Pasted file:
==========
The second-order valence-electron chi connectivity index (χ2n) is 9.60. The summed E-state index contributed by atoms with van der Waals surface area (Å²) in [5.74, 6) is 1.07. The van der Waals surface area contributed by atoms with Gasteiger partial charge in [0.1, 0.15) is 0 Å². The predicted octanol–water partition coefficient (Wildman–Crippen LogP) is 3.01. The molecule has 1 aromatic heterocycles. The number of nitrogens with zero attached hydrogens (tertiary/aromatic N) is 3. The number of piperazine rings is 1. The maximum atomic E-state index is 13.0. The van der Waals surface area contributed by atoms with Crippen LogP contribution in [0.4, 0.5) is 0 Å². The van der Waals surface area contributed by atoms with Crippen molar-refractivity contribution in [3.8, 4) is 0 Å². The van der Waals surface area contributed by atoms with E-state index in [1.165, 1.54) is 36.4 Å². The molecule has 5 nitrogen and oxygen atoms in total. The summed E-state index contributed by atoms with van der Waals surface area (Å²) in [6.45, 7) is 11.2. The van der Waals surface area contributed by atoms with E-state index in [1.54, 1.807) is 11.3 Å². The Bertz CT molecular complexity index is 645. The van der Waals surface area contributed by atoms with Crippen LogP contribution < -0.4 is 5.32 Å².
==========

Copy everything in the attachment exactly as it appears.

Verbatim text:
The second-order valence-electron chi connectivity index (χ2n) is 9.60. The summed E-state index contributed by atoms with van der Waals surface area (Å²) in [5.74, 6) is 1.07. The van der Waals surface area contributed by atoms with Gasteiger partial charge in [0.1, 0.15) is 0 Å². The predicted octanol–water partition coefficient (Wildman–Crippen LogP) is 3.01. The molecule has 1 aromatic heterocycles. The number of nitrogens with zero attached hydrogens (tertiary/aromatic N) is 3. The number of piperazine rings is 1. The maximum atomic E-state index is 13.0. The van der Waals surface area contributed by atoms with Crippen LogP contribution in [0.4, 0.5) is 0 Å². The van der Waals surface area contributed by atoms with Crippen molar-refractivity contribution in [3.8, 4) is 0 Å². The van der Waals surface area contributed by atoms with E-state index in [1.165, 1.54) is 36.4 Å². The molecule has 5 nitrogen and oxygen atoms in total. The summed E-state index contributed by atoms with van der Waals surface area (Å²) in [6.45, 7) is 11.2. The van der Waals surface area contributed by atoms with E-state index in [1.54, 1.807) is 11.3 Å². The Bertz CT molecular complexity index is 645. The van der Waals surface area contributed by atoms with Crippen LogP contribution < -0.4 is 5.32 Å².